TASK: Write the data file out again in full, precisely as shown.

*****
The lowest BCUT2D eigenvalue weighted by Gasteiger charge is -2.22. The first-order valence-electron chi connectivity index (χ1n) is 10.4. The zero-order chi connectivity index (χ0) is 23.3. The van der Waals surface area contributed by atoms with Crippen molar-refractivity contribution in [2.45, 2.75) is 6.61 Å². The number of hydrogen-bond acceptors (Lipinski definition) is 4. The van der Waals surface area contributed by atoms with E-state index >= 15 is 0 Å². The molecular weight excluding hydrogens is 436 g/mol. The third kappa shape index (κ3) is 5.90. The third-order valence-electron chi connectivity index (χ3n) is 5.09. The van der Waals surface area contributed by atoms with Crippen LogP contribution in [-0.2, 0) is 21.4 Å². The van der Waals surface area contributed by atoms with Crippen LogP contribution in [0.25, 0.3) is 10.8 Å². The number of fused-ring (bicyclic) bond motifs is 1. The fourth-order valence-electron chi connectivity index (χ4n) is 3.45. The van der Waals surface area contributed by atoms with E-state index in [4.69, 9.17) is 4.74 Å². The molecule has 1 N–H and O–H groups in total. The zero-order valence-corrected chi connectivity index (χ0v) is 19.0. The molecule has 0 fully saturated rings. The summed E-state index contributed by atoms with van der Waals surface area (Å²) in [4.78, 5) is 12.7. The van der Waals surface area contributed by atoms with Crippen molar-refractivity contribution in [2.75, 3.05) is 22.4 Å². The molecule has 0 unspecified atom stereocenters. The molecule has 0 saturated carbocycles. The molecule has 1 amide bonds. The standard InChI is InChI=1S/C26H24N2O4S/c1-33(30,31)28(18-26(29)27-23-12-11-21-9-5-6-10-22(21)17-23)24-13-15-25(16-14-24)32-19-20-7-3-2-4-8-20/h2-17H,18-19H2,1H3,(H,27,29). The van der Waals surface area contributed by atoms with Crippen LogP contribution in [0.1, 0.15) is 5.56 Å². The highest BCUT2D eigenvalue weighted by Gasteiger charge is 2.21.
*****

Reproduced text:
The lowest BCUT2D eigenvalue weighted by Gasteiger charge is -2.22. The first-order valence-electron chi connectivity index (χ1n) is 10.4. The zero-order chi connectivity index (χ0) is 23.3. The van der Waals surface area contributed by atoms with Crippen molar-refractivity contribution in [2.45, 2.75) is 6.61 Å². The number of hydrogen-bond acceptors (Lipinski definition) is 4. The van der Waals surface area contributed by atoms with E-state index >= 15 is 0 Å². The molecular weight excluding hydrogens is 436 g/mol. The third kappa shape index (κ3) is 5.90. The third-order valence-electron chi connectivity index (χ3n) is 5.09. The van der Waals surface area contributed by atoms with Crippen LogP contribution in [-0.2, 0) is 21.4 Å². The van der Waals surface area contributed by atoms with Crippen LogP contribution in [0.25, 0.3) is 10.8 Å². The number of fused-ring (bicyclic) bond motifs is 1. The fourth-order valence-electron chi connectivity index (χ4n) is 3.45. The van der Waals surface area contributed by atoms with E-state index in [4.69, 9.17) is 4.74 Å². The molecule has 1 N–H and O–H groups in total. The zero-order valence-corrected chi connectivity index (χ0v) is 19.0. The molecule has 0 fully saturated rings. The summed E-state index contributed by atoms with van der Waals surface area (Å²) in [4.78, 5) is 12.7. The van der Waals surface area contributed by atoms with Crippen molar-refractivity contribution in [2.75, 3.05) is 22.4 Å². The molecule has 0 unspecified atom stereocenters. The molecule has 0 saturated carbocycles. The molecule has 1 amide bonds. The standard InChI is InChI=1S/C26H24N2O4S/c1-33(30,31)28(18-26(29)27-23-12-11-21-9-5-6-10-22(21)17-23)24-13-15-25(16-14-24)32-19-20-7-3-2-4-8-20/h2-17H,18-19H2,1H3,(H,27,29). The van der Waals surface area contributed by atoms with Crippen LogP contribution in [0.1, 0.15) is 5.56 Å². The highest BCUT2D eigenvalue weighted by Gasteiger charge is 2.21.